Faculty Sponsor:
Ashley, David; Calloway, Josh; Knorr, Matt; Murril, Shellie; and Porter, Heather. INSECT BIODIVERSITY ON UNTILLED AND TILLED LAND AT LITTLE TARKIO PRAIRIE.
Ashley, David; Calloway; Josh, Knorr, Matt; Murril, Shellie; Porter, Heather. An entomology research experiment was conducted at Little Tarkio Prairie located north of Mound City Missouri. This study involved the collection of insects by the Pit Fall Trap Method. Traps were laid out in two different areas of the prairie to determine the variability of insects between the two habitats. The traps were set on 09/11/05 and collected on 09/18/05. Those insects collected from the tilled and untilled areas were preserved in ethyl acetate for later pinning and analysis. We hypothesize the insects collected from the untilled prairie area will have a greater diversity in species and numbers versus the tilled prairie area. Pinning and analysis is in process, so the results are still inconclusive.
Faculty Sponsor:
Murril, Shellie. VARIATION IN WATER POTENTIALS OF GRAPE VITIS LEAVES DURING SEASON CHANGES.
Much information is known about hydrostatic pressure and leaf water potential of many plant species. Since drought conditions and dry conditions have been studied, this experiment will look at conditions of a changing season. Does water potential change in grape leaves as it leaves the summer season and enters the fall season? It is hypothesized as the 2 grape plants enter the fall season and loses possible hydration, the leaf water potential will decline and ultimately stop after a hard freeze. A total of 50 leaves from each plant were collected before a frsot and placed in a pressure bomb to obtain negative water potential values. After a heavy frost, only 35 leaves from each plant could be collected an placed in the pressure bomb to acquire negative water potential values. The results showed a significant difference in water potentials with the changing of the season. The water potential values became more negative as the leaves became damaged and dried up.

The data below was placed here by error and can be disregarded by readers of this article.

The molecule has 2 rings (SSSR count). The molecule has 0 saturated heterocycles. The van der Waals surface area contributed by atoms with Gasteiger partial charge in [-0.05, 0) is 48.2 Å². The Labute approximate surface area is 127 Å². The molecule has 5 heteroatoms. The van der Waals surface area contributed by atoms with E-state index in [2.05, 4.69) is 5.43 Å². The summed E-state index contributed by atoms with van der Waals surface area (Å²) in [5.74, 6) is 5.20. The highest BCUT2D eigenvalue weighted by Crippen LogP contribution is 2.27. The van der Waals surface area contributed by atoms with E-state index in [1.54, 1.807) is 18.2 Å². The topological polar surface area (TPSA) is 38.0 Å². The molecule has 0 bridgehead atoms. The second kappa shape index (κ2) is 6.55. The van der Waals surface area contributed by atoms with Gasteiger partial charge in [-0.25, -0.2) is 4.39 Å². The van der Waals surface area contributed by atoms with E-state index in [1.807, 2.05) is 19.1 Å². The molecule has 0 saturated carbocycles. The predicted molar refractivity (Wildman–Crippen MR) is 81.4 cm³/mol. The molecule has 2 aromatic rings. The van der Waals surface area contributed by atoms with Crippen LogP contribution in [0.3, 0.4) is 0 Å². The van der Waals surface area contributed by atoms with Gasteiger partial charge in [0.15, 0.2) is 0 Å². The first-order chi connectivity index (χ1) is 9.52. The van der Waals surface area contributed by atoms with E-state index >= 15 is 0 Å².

Faculty Sponsor:
Schneidervin, Jamie. THE EFFECTS OF THE HERBICIDE, TORODON, IN GIRDLED LOCUST TREES ON SUBSEQUENT SEED GERMINATION.
As an employee of the Missouri Department of conservation, I regularly use the herbicide, Torodon, in cooperation with the practice of gridling trees to induce tree death. It is my goal to determine the effects of this chemical on the germination success of honey locust seeds exposed to this treatment.
Faculty Sponsor:

DEPARTMENT OF CRIMINAL JUSTICE

Empirical Projects

Crigger, Michelle. PUBLIC PERCEPTION OF GUN CONTROL LEGISLATION.
The aim of this study was to determine whether the public perceives current gun control legislation to be effective in preventing prohibited persons from obtaining firearms; in lowering violent crime; and in preventing gun-related accidents. It also sounght to determine who chooses to own firearms, how they obtain their firearms and why they choose to own. In addition,this study examined the degree to which the public feels firearm ownership is a fundamental right; who the public feels is responsible for gun-related crimes; and what recourse they believe victims should have against gun-owners, manufacturers and distributors.
Faculty Sponsor:
Fager, Raye Lynn. CHILDHOOD INDICATORS OF SERIAL KILLERS: ARE THEY ACCURATE?.
This research focuses on certain childhood behaviors and how they may pertain to serial murder in adulthood. Several case studies of different known serial murders were compared for similarities in their childhood and adulthood behaviors. Many similarities were found between the case studies in relation to abuse in the home, animal cruelty, humiliating and life changing situations, and fire setting.
Faculty Sponsor:
Gilliland, John. STUDENT PERCEPTIONS OF COMMUNITY POLICING STRATEGIES.